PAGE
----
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Does anyone have experience selling in zoom expo booths? My sponsors are e.g. publishers and artists and would like to take orders and payments while in their booth. How would the customer have access to any payment method, or an outside link? Would that have to be individually communicated via chat to each customer or downloaded in a .pdf? Maybe these links could be listed somewhere in an online reference?
Any ideas are welcome.
Hi Tom, No, no one responded. My temporary solution will be to use the booth assets in the following way: the resource .pdf that can be downloaded will include pricing list, coupon, and link so people are encouraged to order during the event through existing websites/methods already set up to accept paypal. The 5 pictures we get are not as many as I'd hoped, but I think they could be 5 featured products/books or authors. The short video will have to be something the booth owner makes as motivational, educational, or marketing, and I'm encouraging sellers to bring as many helpers to the booth as possible---they get up to 4 "spaces" (which seem to be meeting rooms) to meet with customers, so having 4 or 5 in the booth would allow them to answer chat as well as meet in the rooms. Finally, we'll be paying special attention to the general sponsor information entered, to put a link to their sales page in the description......That's all I've come up with for a plan. It occurred to me that sponsors could have a paid session in the schedule, so that attendees might buy a "ticket" to this session which would really be a purchase, but it seemed too complicated, as it'd all go into my linked paypal. I'd love to hear any thoughts or ideas you have. With thanks, Lis
Hi Lis, for now, we are planning to organize the first B2B event in one industry. The merger of seller and buyer. The idea is that the event lasts for a month. During the event, we have a series of webinars such as panels, lectures, workshops and presentations,... In addition to virtual networking + exhibitor stands + exhibitor prize games and sponsors (the exhibitor has his own stand, and the sponsor is the sponsor of the entire event). Participation is free for buyers in order to have as much attendance as possible for sellers, and sellers pay for the exhibition at the stand + webinar, and sponsors pay for the sponsorship of the entire event. Visitors to the stands can get an overview of information about the exhibitor, they can download pdf material, they can watch a video or 3D if the exhibitor allows it, they can arrange a meeting with a sales representative via Calendly according to the offered dates or propose a meeting date themselves. Through tags and a smart search engine, buyers can quickly find who offers what they are interested in. In addition, there would be a series of prize games sponsored by sponsors and exhibitors, as well as annexes. Sellers would get a series of analytics to know who visited them. What do you think of the concept?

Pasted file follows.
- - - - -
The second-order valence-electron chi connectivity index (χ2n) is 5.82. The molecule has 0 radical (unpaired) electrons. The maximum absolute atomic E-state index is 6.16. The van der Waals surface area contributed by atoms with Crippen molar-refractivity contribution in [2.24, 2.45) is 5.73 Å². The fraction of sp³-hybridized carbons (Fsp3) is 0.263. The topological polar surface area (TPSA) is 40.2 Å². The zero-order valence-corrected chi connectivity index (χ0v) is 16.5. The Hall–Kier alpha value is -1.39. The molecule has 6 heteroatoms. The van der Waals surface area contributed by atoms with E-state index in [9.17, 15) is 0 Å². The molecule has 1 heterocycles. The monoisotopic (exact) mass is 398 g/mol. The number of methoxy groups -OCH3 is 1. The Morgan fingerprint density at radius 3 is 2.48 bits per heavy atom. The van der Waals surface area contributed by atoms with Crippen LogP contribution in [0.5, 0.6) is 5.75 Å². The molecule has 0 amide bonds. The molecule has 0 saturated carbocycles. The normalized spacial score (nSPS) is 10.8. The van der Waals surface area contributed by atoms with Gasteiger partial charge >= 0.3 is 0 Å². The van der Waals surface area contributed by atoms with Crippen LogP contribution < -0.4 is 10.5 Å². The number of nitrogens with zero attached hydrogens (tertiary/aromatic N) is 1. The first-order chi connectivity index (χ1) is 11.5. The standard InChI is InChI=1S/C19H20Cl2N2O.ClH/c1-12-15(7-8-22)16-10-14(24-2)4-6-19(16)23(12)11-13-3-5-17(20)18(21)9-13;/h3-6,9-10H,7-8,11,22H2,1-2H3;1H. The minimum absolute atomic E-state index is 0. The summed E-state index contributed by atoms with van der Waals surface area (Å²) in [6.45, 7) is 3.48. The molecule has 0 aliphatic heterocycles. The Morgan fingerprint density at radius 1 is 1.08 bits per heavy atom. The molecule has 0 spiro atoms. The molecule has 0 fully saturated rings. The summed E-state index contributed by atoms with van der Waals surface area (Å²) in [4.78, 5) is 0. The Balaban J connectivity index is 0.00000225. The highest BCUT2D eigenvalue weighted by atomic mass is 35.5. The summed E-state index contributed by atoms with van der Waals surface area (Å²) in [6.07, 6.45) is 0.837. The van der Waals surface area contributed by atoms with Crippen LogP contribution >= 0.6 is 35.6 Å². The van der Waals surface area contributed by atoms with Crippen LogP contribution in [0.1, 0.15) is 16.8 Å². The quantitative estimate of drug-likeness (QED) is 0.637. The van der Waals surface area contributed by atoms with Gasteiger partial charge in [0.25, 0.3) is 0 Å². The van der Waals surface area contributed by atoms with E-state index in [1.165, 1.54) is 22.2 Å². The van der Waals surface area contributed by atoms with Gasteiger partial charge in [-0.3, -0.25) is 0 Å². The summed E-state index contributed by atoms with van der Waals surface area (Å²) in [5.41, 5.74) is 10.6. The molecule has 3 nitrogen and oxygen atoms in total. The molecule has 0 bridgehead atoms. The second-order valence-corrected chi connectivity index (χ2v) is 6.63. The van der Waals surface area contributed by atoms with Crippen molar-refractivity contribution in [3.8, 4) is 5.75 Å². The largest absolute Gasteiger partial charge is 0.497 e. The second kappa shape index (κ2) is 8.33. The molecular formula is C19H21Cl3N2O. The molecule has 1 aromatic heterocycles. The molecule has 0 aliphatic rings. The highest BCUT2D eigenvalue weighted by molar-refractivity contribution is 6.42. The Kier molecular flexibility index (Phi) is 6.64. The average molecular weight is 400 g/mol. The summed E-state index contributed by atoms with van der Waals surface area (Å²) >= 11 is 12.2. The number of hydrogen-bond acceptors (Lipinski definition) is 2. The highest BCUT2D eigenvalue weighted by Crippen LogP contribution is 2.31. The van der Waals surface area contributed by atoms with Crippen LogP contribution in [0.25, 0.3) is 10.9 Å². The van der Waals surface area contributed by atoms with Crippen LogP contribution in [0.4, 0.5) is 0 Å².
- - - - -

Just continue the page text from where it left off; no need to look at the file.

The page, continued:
Hi Tom, I like the concept of it. I'm especially interested in the month-long opening; I was hoping to do something similar to keep booths available to people for longer---because my events are concentrated on 2 days (multiple tracks) I am concerned my attendees may get confused if the event is listed as a month long (which it must be in order to keep the booths open), and also that my booth inhabitants will experience fatigue trying to staff their booths----it is hard to predict how many booth buyers will want to be there to answer questions, and how many will be satisfied with just leaving the .pdf to download. For all you have planned, it seems a good solution; I'd be interested to hear how it goes. The other issue that comes up for me in what you describe is the funding model. Because the cost of doing this online is so much less than in person, and because I serve mostly nonprofits and creatives, I'm emphasizing bringing money in from outside. So sponsors get their advertising and their booth, but when you say you're charging sellers----that could be difficult to attract smaller suppliers---and sliding scales or % of sales (hard to verify) seem too convoluted . So one idea was to think of the booths in more than just sponsor categories: one is there for themselves to sell, another may be there just for publicity, and could support someone else to sell. For books, it'd be the difference between a bookstore being there to sell, and a bank being there to get their name attached to the arts and sponsoring a booth with 10 authors local to their location so that the authors could sell. In this way we expand the possible # of sponsors, and bring in more partners, who in turn make it possible for those who couldn't afford to be there, to attend. I wonder if there are, e.g. industry advocacy groups that you could draft to sponsor a booth or a group booth for smaller sellers to expand your reach (these places all have great mailing lists too)....Anyway, just a few thoughts---I'll be interested to hear how it works for you.